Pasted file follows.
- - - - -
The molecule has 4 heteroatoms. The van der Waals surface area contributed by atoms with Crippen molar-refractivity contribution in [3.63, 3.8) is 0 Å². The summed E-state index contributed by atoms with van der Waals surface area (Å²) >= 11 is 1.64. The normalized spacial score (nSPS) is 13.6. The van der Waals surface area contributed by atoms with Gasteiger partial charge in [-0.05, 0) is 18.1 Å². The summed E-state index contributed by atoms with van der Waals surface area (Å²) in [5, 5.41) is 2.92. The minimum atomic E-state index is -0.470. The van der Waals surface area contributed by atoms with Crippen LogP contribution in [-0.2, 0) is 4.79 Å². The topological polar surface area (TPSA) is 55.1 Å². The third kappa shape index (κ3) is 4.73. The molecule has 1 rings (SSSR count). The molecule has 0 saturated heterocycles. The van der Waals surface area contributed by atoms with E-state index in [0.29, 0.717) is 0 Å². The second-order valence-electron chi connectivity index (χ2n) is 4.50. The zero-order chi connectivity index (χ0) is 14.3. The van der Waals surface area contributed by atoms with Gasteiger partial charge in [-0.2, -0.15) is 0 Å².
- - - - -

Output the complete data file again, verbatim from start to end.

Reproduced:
The molecule has 4 heteroatoms. The van der Waals surface area contributed by atoms with Crippen molar-refractivity contribution in [3.63, 3.8) is 0 Å². The summed E-state index contributed by atoms with van der Waals surface area (Å²) >= 11 is 1.64. The normalized spacial score (nSPS) is 13.6. The van der Waals surface area contributed by atoms with Gasteiger partial charge in [-0.05, 0) is 18.1 Å². The summed E-state index contributed by atoms with van der Waals surface area (Å²) in [5, 5.41) is 2.92. The minimum atomic E-state index is -0.470. The van der Waals surface area contributed by atoms with Crippen LogP contribution in [-0.2, 0) is 4.79 Å². The topological polar surface area (TPSA) is 55.1 Å². The third kappa shape index (κ3) is 4.73. The molecule has 1 rings (SSSR count). The molecule has 0 saturated heterocycles. The van der Waals surface area contributed by atoms with E-state index in [0.29, 0.717) is 0 Å². The second-order valence-electron chi connectivity index (χ2n) is 4.50. The zero-order chi connectivity index (χ0) is 14.3. The van der Waals surface area contributed by atoms with Gasteiger partial charge in [-0.2, -0.15) is 0 Å².